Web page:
What people don’t understand is that this is just the beginning and that come October-November the crap is really going to hit the fan.

    So far the stimulus package has assuaged public fears but as the year wears on and the miserable proposals from Congress prove to be the snakeoil everyone fears the wheels will come off.

    A dramatic drop in oil prices may contain the damage but not for long as house prices keep falling, layoffs increase and prices especially for energy go right back up.

    I was surprised at this latest little financial heart attack. I thought they could keep it together until the Fall. It is worse than I thought.

  5. Anonymous

    The entire group of bloggers is going to be marginalized unless people like Williams support fantastic claims such as the country being in the worst recession since the Depression is backed up by some solid evidence.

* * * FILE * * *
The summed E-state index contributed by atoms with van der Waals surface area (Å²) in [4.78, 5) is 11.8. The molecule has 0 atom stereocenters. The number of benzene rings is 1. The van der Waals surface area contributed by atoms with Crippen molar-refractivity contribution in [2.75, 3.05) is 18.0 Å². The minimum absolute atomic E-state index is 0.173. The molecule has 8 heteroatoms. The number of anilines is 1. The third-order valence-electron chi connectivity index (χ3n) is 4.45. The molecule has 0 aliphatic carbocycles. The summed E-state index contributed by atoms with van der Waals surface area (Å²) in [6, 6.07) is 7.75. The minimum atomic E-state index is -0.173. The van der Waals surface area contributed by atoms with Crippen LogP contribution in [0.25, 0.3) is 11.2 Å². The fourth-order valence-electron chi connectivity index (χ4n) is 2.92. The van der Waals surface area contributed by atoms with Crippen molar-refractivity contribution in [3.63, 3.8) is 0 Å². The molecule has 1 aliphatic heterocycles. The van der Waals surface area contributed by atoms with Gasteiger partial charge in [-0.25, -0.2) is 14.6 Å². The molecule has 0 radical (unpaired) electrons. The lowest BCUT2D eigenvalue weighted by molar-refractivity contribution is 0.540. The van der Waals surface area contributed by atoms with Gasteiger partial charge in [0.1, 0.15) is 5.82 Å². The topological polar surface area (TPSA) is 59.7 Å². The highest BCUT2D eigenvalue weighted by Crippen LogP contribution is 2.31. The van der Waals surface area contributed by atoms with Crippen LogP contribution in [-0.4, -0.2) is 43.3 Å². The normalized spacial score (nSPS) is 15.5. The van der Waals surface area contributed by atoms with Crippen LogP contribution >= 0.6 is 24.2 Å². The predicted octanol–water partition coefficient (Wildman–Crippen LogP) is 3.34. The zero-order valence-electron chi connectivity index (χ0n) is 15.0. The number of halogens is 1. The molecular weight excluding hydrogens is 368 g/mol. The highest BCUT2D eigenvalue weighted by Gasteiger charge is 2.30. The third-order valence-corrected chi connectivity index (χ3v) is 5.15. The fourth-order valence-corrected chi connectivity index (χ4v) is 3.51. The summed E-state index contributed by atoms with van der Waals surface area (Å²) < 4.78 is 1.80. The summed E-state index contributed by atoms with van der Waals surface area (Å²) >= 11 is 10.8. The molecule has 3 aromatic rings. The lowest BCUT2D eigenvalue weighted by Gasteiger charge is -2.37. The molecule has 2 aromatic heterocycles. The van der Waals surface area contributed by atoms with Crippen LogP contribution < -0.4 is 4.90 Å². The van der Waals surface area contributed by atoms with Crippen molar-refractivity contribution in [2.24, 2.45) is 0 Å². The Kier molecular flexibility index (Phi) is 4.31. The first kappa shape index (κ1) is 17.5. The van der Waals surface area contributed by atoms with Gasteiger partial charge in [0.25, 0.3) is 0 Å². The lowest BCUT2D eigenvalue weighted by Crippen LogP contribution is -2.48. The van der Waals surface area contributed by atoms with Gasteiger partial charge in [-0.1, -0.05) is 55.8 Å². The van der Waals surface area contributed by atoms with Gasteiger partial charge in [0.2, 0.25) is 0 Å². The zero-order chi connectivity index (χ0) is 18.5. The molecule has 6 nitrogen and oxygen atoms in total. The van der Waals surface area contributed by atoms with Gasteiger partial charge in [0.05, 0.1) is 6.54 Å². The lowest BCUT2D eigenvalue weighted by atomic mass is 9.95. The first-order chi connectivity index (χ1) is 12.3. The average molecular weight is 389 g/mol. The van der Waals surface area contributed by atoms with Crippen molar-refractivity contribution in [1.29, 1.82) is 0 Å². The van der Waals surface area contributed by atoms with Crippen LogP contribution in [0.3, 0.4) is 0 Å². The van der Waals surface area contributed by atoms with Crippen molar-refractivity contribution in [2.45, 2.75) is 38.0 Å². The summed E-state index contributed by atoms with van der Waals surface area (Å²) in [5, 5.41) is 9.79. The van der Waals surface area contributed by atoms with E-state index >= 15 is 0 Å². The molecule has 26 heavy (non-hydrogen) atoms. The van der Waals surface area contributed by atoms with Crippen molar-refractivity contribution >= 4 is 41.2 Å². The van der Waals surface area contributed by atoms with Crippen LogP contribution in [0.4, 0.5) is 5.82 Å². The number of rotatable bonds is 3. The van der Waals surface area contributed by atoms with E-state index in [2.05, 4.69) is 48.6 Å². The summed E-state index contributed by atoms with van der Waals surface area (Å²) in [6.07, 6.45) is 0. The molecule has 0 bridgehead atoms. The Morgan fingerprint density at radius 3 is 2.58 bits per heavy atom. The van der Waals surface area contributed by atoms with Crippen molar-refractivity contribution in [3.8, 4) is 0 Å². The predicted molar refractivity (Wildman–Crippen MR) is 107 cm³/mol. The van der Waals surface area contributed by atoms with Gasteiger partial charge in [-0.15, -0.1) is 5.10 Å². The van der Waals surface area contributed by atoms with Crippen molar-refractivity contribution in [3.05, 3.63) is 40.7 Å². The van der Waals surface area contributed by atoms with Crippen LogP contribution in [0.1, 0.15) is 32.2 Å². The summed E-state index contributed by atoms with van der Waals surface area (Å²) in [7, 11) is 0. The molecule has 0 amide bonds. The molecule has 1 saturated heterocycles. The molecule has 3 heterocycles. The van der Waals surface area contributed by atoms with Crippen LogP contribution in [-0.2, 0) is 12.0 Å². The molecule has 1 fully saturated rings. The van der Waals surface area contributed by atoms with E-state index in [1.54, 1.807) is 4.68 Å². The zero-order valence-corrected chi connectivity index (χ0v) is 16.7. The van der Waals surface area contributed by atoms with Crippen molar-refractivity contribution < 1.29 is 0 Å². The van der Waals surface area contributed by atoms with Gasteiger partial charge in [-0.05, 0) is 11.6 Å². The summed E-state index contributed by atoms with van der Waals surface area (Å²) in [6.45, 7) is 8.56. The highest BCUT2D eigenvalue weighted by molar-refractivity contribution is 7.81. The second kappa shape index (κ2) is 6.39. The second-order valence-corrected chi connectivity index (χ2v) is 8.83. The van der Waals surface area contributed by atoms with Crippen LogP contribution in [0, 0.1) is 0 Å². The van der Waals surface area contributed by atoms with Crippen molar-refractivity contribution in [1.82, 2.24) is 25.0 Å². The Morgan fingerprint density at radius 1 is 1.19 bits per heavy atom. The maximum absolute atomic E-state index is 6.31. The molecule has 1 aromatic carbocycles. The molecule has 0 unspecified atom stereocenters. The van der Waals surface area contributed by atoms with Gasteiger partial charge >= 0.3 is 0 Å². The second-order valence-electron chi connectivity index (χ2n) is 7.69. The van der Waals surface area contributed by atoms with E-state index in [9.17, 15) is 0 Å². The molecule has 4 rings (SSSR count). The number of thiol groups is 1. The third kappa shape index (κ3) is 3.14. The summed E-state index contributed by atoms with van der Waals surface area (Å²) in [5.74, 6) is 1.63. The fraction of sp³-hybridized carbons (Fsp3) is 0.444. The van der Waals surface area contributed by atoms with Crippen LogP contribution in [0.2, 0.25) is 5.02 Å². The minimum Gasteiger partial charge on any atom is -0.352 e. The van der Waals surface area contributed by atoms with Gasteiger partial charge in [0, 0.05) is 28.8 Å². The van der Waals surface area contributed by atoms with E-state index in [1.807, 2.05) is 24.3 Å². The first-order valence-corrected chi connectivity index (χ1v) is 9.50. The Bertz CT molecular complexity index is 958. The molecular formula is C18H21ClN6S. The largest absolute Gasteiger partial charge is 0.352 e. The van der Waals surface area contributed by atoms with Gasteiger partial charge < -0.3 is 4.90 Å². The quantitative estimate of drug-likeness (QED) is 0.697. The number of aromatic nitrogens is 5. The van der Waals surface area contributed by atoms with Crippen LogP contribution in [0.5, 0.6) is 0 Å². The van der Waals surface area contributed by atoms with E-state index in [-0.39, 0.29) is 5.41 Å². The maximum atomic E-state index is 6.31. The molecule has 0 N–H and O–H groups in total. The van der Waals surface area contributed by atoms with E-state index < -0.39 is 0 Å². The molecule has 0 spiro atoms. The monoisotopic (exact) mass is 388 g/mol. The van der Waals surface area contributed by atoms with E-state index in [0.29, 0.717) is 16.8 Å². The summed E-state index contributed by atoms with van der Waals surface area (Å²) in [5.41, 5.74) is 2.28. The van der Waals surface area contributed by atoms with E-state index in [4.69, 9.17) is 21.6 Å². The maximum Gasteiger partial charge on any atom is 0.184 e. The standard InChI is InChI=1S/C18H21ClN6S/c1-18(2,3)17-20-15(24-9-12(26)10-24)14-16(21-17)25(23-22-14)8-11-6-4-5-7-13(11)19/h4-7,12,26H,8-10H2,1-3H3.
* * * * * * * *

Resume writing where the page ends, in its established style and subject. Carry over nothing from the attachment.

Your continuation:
Well Tom if banks were forced to come clean on their level 3 accounting and the Fed wasn’t offering their alphabet soup and the Fed hadn’t bailed out Bear Stearns, where exactly do you think we would be now?

  6. Anonymous

    Reminds me of the time when a post here made comment on the upper echelon in world banking and a responding defensive post by one in the system was put forth how wonderful family men and great human beings are the world bankers.

    Delusional at best but they can afford to be delusional since they control and have all the money.

    All the corresponding posts were purge.

  7. Dan Duncan

    To praetorian:

    So, as a “praetorian” you’ve gone from guarding Roman Emperors to issuing anonymous “fuck yous” in defense of bloggers?